I find it very interesting that Calvinists respond to this book defensively. Somehow Calvinists seem to be threatened if Arminianism is presented in a favorable light.

Rod

GeneMBridges said...

On the contrary, Keith, it is common to note the gaping lacunae in a work that purports to present Arminianism or Calvinism for that matter.


What he wishes to do is distinguish between "Arminianism of the head" and "Arminianism of the heart" and wed the latter to classical Arminianism.
Here, then, we have a case of an Arminian who is ignoring the critiques of Arminianism from the classical period itself. I've read some Arminian blogs that praise this book and proceed to extol Arminius himself, all the while blissfully unaware of De Moulin's work.

He chooses particular foils, but why those particular foils? Why not the ones that interacted with the very Arminianism he wishes to present? This is particularly grievous where he interacts with Warfield. Brother Gary is correct, he does not interact with Warfield, rather, he interacts with Riddlebarger on Warfield. He mentions Packer, but doesn't bother to interact with him.

What's worse, he doesn't present the best case scenario for Arminianism as devised by its best minds. Rather, he ignores some Arminians by way of prejudicial classification. If this is the best that Arminians can offer, then we Calvinists should thank Dr. Olsen for doing us a great service, for there is a certain amount of damage that only one from the inside can inflict.

farmboy said...

Thanks for the article and the book references. At Amazon.com I was able to find the referenced works by Toplady, Gill and Girardeau - all in stock and ready to ship. The "to be read" stack continues to grow - yes, it is a good day in west Texas.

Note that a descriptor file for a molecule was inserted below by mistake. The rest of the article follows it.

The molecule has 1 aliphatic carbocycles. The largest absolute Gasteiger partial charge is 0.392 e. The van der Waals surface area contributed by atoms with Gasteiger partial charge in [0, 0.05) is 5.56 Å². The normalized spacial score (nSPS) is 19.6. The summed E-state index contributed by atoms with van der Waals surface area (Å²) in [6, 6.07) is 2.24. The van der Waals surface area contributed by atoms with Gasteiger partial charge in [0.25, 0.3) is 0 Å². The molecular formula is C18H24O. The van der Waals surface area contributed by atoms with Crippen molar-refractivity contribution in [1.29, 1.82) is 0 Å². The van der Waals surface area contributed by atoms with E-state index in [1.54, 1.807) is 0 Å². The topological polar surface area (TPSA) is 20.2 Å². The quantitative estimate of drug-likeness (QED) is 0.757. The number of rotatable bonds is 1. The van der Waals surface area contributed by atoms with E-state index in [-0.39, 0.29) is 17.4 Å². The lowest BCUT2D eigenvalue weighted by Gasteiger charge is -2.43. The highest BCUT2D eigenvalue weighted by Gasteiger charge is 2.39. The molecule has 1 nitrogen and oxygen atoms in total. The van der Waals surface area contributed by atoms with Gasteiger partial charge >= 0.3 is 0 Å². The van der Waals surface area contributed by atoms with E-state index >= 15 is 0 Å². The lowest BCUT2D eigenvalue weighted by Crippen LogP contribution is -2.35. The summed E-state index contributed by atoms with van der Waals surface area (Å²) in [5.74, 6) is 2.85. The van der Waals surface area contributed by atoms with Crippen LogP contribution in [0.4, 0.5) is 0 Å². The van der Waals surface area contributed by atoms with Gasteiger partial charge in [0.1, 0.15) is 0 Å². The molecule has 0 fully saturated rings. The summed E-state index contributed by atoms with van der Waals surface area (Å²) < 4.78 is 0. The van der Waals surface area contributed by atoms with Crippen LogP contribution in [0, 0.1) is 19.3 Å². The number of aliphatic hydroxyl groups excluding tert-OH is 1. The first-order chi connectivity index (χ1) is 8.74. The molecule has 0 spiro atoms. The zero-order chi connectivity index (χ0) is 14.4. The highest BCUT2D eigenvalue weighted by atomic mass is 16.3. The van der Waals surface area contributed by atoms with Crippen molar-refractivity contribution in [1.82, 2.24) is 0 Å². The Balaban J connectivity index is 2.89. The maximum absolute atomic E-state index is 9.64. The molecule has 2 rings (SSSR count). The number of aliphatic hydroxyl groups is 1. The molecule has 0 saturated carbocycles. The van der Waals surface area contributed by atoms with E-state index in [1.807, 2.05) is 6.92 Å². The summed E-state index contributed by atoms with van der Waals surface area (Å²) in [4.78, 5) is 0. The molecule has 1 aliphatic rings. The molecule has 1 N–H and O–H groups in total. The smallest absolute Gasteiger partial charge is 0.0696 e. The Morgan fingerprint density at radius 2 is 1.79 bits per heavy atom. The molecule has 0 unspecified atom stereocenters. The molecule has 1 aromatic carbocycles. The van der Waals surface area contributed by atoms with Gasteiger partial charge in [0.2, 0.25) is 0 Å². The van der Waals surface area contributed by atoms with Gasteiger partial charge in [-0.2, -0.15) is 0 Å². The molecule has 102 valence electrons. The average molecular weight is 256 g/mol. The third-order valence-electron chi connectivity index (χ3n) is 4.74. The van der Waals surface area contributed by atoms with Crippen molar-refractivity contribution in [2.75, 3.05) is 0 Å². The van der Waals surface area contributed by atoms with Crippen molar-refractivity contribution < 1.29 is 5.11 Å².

The first post in this series provided evidence of Mr. Olson's misrepresentation of Warfield's interaction with Arminians. Today's post provides evidence of Mr. Olson's failure to interact with some of the most effective, able critiques of the Arminian position. Given this - and assuming that Mr. Olson was only attempting to provide an able, readable defense of the Arminian position - one has reason to wonder about the quality of the defense provided by Mr. Olson.

If Mr. Olson is convinced of the superiority of the Arminian position, then he should subscribe to and defend that position. That's what I'd expect. However, I'd also hope that Mr. Olson would have an accurate understanding of the Arminian position - both its strengths and weaknesses - and that his defense of the Arminian position would reflect an accurate understanding of these strengths and weaknesses.

As an educator who can still back a wagon into the barn fairly well, I'm concerned both with the positions my students ultimately adopt and the quality of the argument they can make in defense of those positions. For example, I take no comfort from a student who supports free market economies but cannot make an able case for the superiority of free market economies over centrally planned ones. Similarly, I take no comfort from someone who only defends his position in front of friendly crowds where his inability to make an able case for his position never comes to the surface.

Keith said...

Gene, as best I can tell, you're making the same sort of argument Gary made by arguing that Olson fails because he did not respond to particular Calvinist critics. As I said in my comment, that is criticizing the book for not doing something it never set out to do. Olson's goal was "to explain classical Arminian theology as it really is" for a general audience. He is not trying to provide the once-and-for-all defense of Arminianism against every criticism that has been leveled at it. He's simply clearing up myths about Arminian theology by explaining what classical Arminians believe from the primary sources.

To me, it is an error to criticize a book for not doing something that it never intended to do. If you really want to engage with a book, you should respond to the argument that it actually makes. I haven't seen that happen yet with Olson's book.